16-Mar-2009 09:00 ET
Dinosaurs were not all giants that shook the earth when they walked. Some were, of course, such as Albertosaurus and Tyrannosaurus rex - neither of whom you'd want to meet on a dark and stormy night when they hadn't had their dinner.
But there were also plenty of pint-sized dinosaurs. Canadian researchers have now discovered the smallest dinosaur species so far on the North American continent. Their work also helps re-draw the picture of North America's ecosystem at the height of the dinosaur age 75 million years ago.
The new dinosaur is called Hesperonychus elizabethae and it weighed in at just two kilograms. Standing just 50 centimetres tall, it looked like a miniature version of the famous predator Velociraptor - which it was closely related to. Little Hesperonychus ran about on two legs. It had razor-like claws with an enlarged claw, shaped like a sickle, on its second toe. It had a slender build and slender head with dagger-like teeth.
"It was half the size of a domestic cat," says Nick Longrich, a palaeontology research associate in the University of Calgary's Department of Biological Sciences. "It probably hunted and ate whatever it could for its size – insects, mammals, amphibians and maybe even baby dinosaurs. It probably spent most of its time close to the ground searching through the marshes and forests that characterised that area at the end of the cretaceous."
Hesperonychus is currently the smallest dinosaur known to have lived in North America, Longrich says. But that probably just shows how little we know about dinosaurs. "It raises the possibility that there are even smaller ones out there waiting to be found. Small carnivorous dinosaurs seemed to be completely absent from the environment, which seemed bizarre because today the small carnivores outnumber the big ones.
"It turns out that they were here and they played a more important role in the ecosystem than we realised. So for the past 100 years, we have completely overlooked a major part of North America's dinosaur community."
Longrich and University of Alberta palaeontologist Philip Currie describe the new genus of carnivorous dinosaur in a paper published today in Proceedings of the National Academy of Sciences.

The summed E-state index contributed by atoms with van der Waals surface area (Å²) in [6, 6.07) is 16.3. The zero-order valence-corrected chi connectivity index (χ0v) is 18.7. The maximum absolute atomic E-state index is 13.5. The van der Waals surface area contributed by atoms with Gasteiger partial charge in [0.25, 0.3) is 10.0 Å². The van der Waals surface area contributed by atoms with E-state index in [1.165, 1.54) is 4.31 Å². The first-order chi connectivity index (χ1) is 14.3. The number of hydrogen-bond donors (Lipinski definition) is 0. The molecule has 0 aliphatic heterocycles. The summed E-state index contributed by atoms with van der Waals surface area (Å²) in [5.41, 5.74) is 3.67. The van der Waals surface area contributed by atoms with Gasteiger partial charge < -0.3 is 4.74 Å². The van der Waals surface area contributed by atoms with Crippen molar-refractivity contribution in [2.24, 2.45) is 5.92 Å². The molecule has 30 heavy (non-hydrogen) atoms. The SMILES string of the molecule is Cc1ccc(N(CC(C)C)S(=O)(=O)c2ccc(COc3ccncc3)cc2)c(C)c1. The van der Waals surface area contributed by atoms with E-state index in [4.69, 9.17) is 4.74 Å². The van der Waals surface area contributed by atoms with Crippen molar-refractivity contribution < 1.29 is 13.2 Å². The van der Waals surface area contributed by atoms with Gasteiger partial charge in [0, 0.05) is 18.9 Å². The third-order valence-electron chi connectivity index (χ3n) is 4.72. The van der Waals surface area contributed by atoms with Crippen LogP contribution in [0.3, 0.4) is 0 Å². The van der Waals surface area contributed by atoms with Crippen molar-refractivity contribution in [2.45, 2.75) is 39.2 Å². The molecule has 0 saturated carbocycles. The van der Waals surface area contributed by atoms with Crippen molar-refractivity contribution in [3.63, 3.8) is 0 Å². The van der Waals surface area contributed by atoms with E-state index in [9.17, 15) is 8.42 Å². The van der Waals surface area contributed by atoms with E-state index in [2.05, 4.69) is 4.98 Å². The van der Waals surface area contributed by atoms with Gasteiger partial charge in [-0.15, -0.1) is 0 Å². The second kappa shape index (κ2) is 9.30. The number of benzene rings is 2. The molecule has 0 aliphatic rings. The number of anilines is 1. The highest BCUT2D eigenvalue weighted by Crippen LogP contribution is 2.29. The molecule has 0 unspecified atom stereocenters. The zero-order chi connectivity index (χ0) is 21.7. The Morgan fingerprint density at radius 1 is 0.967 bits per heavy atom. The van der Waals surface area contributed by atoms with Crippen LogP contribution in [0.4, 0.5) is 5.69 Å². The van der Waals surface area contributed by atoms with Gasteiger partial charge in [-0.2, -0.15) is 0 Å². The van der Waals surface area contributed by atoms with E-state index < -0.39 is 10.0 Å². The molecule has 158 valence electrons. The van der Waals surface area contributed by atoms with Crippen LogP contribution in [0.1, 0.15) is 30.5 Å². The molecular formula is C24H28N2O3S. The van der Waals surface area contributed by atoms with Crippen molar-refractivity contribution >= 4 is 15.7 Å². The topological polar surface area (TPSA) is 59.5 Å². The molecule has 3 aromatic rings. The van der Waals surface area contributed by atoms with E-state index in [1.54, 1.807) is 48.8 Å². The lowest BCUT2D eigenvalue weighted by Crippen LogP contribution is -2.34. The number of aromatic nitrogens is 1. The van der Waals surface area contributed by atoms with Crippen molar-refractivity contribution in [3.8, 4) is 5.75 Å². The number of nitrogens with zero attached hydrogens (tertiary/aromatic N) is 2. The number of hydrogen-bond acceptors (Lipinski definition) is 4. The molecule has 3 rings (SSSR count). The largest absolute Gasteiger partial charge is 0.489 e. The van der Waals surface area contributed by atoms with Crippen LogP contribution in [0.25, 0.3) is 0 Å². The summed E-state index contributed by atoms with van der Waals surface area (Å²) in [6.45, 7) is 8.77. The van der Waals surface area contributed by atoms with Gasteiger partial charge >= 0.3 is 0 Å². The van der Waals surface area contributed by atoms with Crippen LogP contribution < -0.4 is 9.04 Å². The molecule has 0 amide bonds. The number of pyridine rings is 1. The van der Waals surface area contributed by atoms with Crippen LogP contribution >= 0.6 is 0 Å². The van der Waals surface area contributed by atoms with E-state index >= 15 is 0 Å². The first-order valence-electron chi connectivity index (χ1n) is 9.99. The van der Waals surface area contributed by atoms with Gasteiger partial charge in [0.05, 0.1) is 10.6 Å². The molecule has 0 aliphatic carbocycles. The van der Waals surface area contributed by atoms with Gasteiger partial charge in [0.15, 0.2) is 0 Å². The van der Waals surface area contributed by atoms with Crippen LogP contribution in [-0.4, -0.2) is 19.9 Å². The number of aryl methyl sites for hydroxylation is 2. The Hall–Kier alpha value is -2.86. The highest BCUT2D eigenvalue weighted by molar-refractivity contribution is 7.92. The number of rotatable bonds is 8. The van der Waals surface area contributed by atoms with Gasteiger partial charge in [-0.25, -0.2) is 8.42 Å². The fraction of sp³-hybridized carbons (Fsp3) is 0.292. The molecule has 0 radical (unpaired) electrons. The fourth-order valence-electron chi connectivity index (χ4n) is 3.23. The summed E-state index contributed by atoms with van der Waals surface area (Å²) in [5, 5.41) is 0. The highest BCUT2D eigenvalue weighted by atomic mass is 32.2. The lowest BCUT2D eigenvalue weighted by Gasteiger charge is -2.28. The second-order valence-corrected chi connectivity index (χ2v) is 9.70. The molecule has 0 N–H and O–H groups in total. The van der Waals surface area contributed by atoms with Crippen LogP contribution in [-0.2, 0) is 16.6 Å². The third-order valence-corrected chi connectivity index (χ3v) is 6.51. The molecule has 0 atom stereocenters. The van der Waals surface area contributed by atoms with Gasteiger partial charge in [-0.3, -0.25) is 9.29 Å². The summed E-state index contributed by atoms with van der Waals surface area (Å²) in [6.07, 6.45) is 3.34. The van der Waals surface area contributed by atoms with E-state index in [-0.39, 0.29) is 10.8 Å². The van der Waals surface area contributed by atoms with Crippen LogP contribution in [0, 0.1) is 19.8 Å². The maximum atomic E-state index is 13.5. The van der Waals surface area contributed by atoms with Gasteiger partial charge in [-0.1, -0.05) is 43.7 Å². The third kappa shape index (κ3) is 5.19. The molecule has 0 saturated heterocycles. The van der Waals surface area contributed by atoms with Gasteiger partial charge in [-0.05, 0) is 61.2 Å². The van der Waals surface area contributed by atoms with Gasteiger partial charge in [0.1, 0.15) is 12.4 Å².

The fossilised remains of Hesperonychus - which means "western claw - had been collected in 1982 from several places, including Dinosaur Provincial Park. The most important specimen, a well-preserved pelvis, was recovered by legendary Alberta palaeontologist Elizabeth (Betsy) Nichols. So the species is named after her. Nobody studied the fossils for 25 years, until Longrich came across them in the University of Alberta's collection in 2007. Longrich and Currie concentrated on the fossilised claws and a well-preserved pelvis for their description.
The claws were thought to belong to very young dinosaurs, Longrich says. "They were just so small. But when we studied the pelvis, we found the hip bones were fused, which would only have happened once the animal was fully grown.
"Until now, the smallest carnivorous dinosaurs we have seen in North America have been about the size of a wolf. Judging by the amount of material that was collected, we believe animals the size of Hesperonychus must have been quite common on the landscape."
Currie and Longrich last year described the previous record-setting small North American dinosaur - a chicken-sized insectivore named Albertonykus borealis.
The discovery of Hesperonychus is the first sign of small carnivorous dinosaurs in North America. It also stretches the length of time that small, birdlike dromaeosaurs - known as the Microraptorinae - appear in the fossil record by a whopping 45 million years.
Specimens from China have been found that are 120 million years old. But little Hesperonychus seems to have thrived right up to the end of the dinosaur age.
Adapted from a press release written by Grady Semmens.
The paper "A microraptorine (Dinosauria–Dromaeosauridae) from the Late cretaceous of North America" by Nicholas R. Longrich and Philip J. Currie is published in the March 16 advanced online edition of the Proceedings of the National Academy of Sciences at: www.pnas.org